Run example

An example of user input and program output appears below. Comments (which will not appear in input or output) are preceded by ";". The calculator prompt to the user is "calc: "

>>calc: 9     ; user inputs a number
>>calc: 1      ; user inputs another number
>>calc: d      ; user enters "duplicate" operator
>>calc: p      ; user enters pop-and-print-operator
>>1
>>calc: +      ; user enters "addition" operator, 10 is in top of (and is the sole element in) stack right after
>>calc: d
>>calc: p
>>10

>>calc: 23      ; user enters another number 23
>>calc: +
>>calc: d
>>calc: p
>>33 ; the sum
>>calc: +
>>Error: Insufficient Number of Arguments on Stack
>>calc: 52      ; user inputs a number
>>calc: 93     ; user inputs a number
>>calc: &      ; user enters Bitwise AND operator
>>calc: p
>>12      ; 12 = 00010010, the result of 01010010 & 10010011 "

>>calc: p
>>33
>>calc: q      ; Quit calculator
11      ; Number of operations performed



Additional Requirements

Modularity is a requirement in this assignment. Thus, calculator functions, as well as input and output functions, must be programmed as procedures (subroutines). Additionally, printout of results should use the C library function printf(), and getting a line by using gets() or fgets(). Your code will be written entirely in assembly language. The "main" program (that you also need to write in assembly language) calls my_calc that is your primary procedure, and prints out the number of operations performed by my_calc. (Note that my_calc should count and return that number). If the user enters "q" at any time during the run of the program, your program should exit gracefully, by having my_calc returning the total number of operations performed, and using RET to return to the "main" code (which should print out that number before exiting).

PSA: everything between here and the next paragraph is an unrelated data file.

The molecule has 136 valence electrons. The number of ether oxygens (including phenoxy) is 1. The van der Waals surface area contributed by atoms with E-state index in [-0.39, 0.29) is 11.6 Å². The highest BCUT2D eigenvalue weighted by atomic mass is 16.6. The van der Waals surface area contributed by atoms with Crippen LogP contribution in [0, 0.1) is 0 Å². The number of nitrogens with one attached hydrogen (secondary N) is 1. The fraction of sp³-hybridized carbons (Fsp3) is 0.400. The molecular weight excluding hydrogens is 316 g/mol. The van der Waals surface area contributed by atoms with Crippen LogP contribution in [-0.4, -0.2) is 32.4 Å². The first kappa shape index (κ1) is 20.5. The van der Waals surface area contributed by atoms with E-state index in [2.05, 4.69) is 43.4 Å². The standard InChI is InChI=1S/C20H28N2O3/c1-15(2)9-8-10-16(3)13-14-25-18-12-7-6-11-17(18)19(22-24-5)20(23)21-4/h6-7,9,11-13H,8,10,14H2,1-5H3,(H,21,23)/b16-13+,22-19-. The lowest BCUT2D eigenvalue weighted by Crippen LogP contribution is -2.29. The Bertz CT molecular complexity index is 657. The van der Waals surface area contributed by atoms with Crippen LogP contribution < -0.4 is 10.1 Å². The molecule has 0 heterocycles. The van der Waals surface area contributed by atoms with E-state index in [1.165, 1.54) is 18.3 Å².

In addition, you should implement a command line "-d" debug option. Your printout should look exactly as indicated above, except when the "-d" option is set, in which case you can and should print out to stderr various debugging messages (as a minimum, print out every number read from the user, and every result pushed onto the operand stack).

Desired Output:

  • A successful calculation should present no additional output.
  • Pop-and-print should print out the top member of the stack.